analyses the outlines specific areas of potential
 vulnerabilities of securities markets, as assessed against
 appropriate practice guidelines for stability,
 sustainability, transparency, and enforcement. A plan of
 action going forward is also suggested. This note draws on a
 considerable amount of prior analytical work. Bangladesh
 capital markets remain ineffective. The government debt
 securities markets are illiquid preventing the Bangladesh
 financial system from relying on a market-based yield curve.
 Bangladesh has yet to develop an active money market.
 Trading of treasury bills in the secondary market is limited
 because these instruments, along with treasury bonds, make
 up the statutory liquidity reserve and are therefore
 generally held until maturity by commercial banks and other
 financial institutions. Trading is also thin in repurchase
 agreements, for two main reasons. First, commercial banks
 have a weak treasury function, and most do not actively
 manage liquidity. Second, there is no standard master
 repurchase agreement, a gap that should be addressed to
 support orderly development of the repo market.
    • Bangladesh - Public Expenditure and Institutional Review : Towards a Better Quality of Public Expenditure - Main Report

      World Bank (World Bank, 2010-06-01)
      Bangladesh has recorded many impressive
 achievements in economic and social development in the last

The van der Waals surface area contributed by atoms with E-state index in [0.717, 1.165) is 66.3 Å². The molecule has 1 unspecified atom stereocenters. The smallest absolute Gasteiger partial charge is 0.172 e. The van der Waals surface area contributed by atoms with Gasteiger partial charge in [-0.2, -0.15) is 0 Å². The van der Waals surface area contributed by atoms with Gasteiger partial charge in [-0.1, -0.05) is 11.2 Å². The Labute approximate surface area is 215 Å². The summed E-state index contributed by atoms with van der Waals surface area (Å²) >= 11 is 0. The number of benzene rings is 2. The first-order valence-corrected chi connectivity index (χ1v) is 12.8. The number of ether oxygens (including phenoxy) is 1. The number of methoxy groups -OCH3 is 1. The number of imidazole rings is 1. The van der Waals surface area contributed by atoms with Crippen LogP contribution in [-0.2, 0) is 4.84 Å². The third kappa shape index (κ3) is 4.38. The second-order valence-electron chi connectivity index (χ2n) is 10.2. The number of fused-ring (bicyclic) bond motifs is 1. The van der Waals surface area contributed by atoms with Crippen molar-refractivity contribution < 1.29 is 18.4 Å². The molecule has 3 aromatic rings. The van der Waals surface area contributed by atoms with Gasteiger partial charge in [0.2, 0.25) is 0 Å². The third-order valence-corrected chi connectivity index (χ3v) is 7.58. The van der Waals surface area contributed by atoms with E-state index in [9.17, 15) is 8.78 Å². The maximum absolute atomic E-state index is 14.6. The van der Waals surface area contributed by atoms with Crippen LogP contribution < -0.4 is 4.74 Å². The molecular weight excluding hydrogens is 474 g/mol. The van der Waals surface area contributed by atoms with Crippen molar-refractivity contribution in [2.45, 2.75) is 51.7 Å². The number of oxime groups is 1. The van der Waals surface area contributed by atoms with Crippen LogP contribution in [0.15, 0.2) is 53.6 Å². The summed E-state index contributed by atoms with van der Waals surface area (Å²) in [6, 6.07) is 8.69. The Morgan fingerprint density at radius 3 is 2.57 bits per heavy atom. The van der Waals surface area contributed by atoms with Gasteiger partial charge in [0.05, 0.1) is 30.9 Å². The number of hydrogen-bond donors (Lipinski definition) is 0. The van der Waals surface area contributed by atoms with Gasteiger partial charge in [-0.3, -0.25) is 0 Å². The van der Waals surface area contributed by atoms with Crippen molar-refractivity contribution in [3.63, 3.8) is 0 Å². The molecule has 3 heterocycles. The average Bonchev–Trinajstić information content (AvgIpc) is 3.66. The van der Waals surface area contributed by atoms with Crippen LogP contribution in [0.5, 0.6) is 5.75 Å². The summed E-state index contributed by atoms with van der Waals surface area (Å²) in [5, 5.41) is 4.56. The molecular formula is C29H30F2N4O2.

decade and a half. It has achieved steady economic growth of
 over 5.5 percent annually (over 6 percent on average since
 2004), maintained relatively low inflation and stable levels
 of domestic debt. More remarkable have been its achievements
 in reducing income poverty and improving social indicators,
 such as life expectancy, fertility control, child mortality,
 literacy and enrollment rates, which, in many cases, exceed
 other countries in the region and outside. In addition to
 standard expenditure policy analysis typically associated
 with Public Expenditure Reviews (PERs), this study combines
 an assessment of key institutional elements that are likely
 to affect budget outcomes with political economy analysis of
 the budget institutions, in order to discover the underlying
 reasons behind the existing equilibrium. While the Public
 Expenditure and Institutional Review (PEIR) does not include
 a description of the technical aspects of Public Financial
 Management (PFM) institutions, it makes use of the numerous
 studies that exist in this area to illustrate their effect
 on incentives. This approach is motivated by
 Bangladesh's long journey of 14 years towards reforming
 PFM systems, which is yet to result in a fundamental break
 with past practices of input-oriented incremental budgeting
 and relatively weak expenditure controls, especially at the
 sector-specific level. This requires different thinking and
 an approach aimed at addressing the incentive structure of
 those who can influence more fundamental reforms in PFM.